Paul Arden | Wednesday, 22 June 2022

I’ve been asked the question a few times if the Stillwater book, that I wrote back in ‘96, was updated, would have more information now? That’s always an interesting question. Of course I would write it differently today; I was 25 back then and had a different view of the world.

There are obviously a few things that have changed in my approach, namely I have extensively sight-fished for stillwater trout, experienced dun feeders (which requires a wider fly selection) and spent many years fly fishing Stillwaters from a kayak. But, by and large, not much has truly changed. The methods written in the book have served me well on my travels through New Zealand, Tasmania and North America.

The really big growth time in UK Stillwater fly fishing tactics was through the 80s. Arguably prior to this was significant too, but the 80s saw a vast increase in competition angling, Stillwater dry fly becoming a major tactic, the invention of Boobies, a wide use of sinking lines.  Even the method nowadays called the “washing line” ie suspending flies between the line and a buoyant point fly was in use. One of my boat partners regularly fished this way!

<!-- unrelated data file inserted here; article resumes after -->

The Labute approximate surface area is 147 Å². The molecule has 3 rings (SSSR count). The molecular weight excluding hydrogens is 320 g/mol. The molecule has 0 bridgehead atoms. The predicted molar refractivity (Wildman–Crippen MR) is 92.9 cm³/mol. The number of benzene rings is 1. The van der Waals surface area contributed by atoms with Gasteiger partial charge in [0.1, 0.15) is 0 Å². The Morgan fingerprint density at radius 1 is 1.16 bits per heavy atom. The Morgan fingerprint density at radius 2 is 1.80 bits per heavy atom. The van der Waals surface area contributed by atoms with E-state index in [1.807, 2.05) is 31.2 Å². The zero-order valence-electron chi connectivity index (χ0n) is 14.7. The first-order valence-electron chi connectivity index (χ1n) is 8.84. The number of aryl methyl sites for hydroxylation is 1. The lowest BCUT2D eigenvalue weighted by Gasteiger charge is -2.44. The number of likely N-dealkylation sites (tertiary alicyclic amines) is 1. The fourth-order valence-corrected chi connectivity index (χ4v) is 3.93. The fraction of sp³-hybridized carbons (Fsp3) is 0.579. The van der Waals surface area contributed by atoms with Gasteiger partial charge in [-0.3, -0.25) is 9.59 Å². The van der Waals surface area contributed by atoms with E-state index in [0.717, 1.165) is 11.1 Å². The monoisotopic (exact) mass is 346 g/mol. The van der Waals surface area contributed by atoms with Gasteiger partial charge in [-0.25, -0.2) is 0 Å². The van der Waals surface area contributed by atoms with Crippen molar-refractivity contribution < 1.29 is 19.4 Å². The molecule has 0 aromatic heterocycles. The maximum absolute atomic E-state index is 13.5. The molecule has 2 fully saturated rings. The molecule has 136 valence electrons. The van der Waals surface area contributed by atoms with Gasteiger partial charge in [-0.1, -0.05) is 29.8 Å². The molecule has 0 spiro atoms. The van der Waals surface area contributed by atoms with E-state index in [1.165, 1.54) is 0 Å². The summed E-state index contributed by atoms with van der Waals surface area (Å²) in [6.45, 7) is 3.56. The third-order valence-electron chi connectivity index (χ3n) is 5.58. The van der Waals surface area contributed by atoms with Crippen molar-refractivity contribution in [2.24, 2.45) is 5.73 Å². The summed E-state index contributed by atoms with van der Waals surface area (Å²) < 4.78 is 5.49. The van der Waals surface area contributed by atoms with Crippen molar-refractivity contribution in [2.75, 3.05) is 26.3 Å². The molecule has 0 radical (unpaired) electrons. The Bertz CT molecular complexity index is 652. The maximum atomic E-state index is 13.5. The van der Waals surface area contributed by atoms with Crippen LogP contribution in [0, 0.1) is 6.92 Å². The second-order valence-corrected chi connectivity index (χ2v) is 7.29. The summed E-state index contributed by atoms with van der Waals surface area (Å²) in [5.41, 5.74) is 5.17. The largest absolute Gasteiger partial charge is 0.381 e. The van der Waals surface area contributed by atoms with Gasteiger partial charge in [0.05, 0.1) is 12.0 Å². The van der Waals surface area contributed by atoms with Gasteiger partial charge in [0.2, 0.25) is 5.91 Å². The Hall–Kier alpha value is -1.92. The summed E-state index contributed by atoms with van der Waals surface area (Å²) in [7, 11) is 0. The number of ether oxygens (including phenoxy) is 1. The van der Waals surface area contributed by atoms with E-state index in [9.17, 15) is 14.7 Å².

However the one thing I never really considered, at least not in the way that I do nowadays, was currents. Sure we all know about the importance of wind-lanes and that peninsulas can be hot spots. But currents started to fascinate me about 10-15 years ago (after watching fish come into a saltwater flat) and undoubtedly hold an important key in the finding fish puzzle.

I live on a vast lake here in Malaysia, that is a labyrinth, 80km top to bottom. It’s a relatively clean lake by Asian standards. Thankfully there are not many plastic bottles floating around. But the interesting thing about whatever does float along the surface (today’s bollard for example), is that it always ends up collecting in certain areas. And it always gradually makes its way to the dam.

I’m still not sure how I would tie that into the book however. But we’ve all seen it on a windy day: when the wind churns up the windward bank we see a discoloured line of water channeling itself back upwind – the same phenomenon as a “rip” on beaches. Find those when the water is not discoloured and you’ll find the fish. In fact I’m sure it’s the same place to be when it’s not quite so windy but in the same direction.

Yep so would definitely write it differently :D Anyway here it is…

Cheers, Paul